At the entry level most officers by virtue of their upbringing and education are conscientious. It is probably the political system that desensitizes them and makes them cynical. If democracy means political dynasties as new monarchies or royalties, it is only natural that public servants will become feudal. VIP security is seen as one such symbol of feudalism which inspires awe and fear of high government functionaries but at the same times robs them of their concern of common man. Eventually the tools of governance lose the incentive and ability to distinguish between good and evil, and law-abiding citizens and criminals.

The people of India are more than aware about the tentacles, methods and propensities of the corrupt machinery. This includes the orders from the highest to the lowest level and the capillary gratification from lower to the highest level. They fully know the symbiosis of corrupt relationship between various arms and facets of governance. They have no choice but to maintain their silence, both because of fear and dignity. Therefore those who defend the organs of governance should not even pretend honesty on the behalf of their organization. Credulity of honest Indians cannot be stretched any further.

Indians have been too inured to expect the senior police officers to don their uniform and carryout extensive patrolling to restore public confidence after this horrific incident. They have long forgotten to expect the Delhi Police Commissioner to accept inadequacies in the policing system in some moment of humility. The least they expect is display of genuine disgust and apathy.

What has shocked the Indians in Damini’s case, is that corruption, greed and moral degradation could breed such inhumanity and apathy. There is general dismay, distrust and hostility with entire structure of governance including the leadership. It includes the politicians, the bureaucracy and the judiciary. For some Indians the incident has been a reason to revisit some of the value systems that have crept into the Indian cultural discourse in the post-liberalization phase. Some of them feel that the West must be incorporated from a position of vantage and self-confidence. Whatever be the reactions to this segment, it is inescapable and certain that the solution to the problem of social and moral degeneration in India has to be Indian.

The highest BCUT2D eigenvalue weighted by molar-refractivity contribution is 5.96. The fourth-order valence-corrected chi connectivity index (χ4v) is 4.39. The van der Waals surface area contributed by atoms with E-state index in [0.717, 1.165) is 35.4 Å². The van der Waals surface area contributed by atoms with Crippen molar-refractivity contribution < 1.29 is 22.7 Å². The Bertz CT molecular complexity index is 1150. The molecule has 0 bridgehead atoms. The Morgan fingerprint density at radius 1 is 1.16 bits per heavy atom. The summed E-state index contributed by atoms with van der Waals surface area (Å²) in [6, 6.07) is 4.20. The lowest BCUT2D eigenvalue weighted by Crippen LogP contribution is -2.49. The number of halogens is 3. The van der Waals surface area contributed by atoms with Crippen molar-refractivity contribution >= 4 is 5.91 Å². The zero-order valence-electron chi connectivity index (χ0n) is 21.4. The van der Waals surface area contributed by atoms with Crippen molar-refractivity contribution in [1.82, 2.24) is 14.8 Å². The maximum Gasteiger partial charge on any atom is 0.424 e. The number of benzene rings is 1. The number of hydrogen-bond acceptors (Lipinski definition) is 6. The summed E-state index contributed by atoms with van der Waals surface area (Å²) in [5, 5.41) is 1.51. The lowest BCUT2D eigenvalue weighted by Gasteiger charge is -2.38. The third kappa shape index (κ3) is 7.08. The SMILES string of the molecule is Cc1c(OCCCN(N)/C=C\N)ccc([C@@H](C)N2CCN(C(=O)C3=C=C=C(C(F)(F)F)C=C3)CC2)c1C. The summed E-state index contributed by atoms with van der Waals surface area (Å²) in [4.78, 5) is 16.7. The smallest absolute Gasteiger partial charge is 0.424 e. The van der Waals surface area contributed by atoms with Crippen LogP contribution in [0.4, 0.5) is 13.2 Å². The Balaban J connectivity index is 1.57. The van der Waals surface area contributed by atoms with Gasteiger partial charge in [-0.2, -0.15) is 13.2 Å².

The unprecedented protests is an expression of the gnawing vulnerability against the criminals in governance and society.  The entire country is shaken and introspective. Most people are contemplating the reasons. Their reactions, given their backgrounds, are bound to be different. The frenzied reactions and intemperate debates on the media is only aggravating the grievous wound inflicted on the soul of India.

Considering the hopelessness in compelling systemic changes, for conscientious Indians the only recourse and a very effective one at that in the Indian context, is to appeal to the conscience of the people entrusted with the burden of governance and guardianship of the society. This is entirely possible with leaders who are both crusaders and saints. Indians are yearning for such leadership. Meanwhile I appeal to the devious elements in governance and society to revisit the concept of natural justice so deeply ingrained in our Indian religious discourse. If that does not deter from ‘wrong doing’, the rape and murder of Damini should. Your sister or daughter could be the next!

(RSN Singh is a former military intelligence officer who later served in the Research & Analysis Wing. The author of two books: Asian Strategic and Military Perspective and Military Factor in Pakistan, he is also a guest blogger for Canary Trap)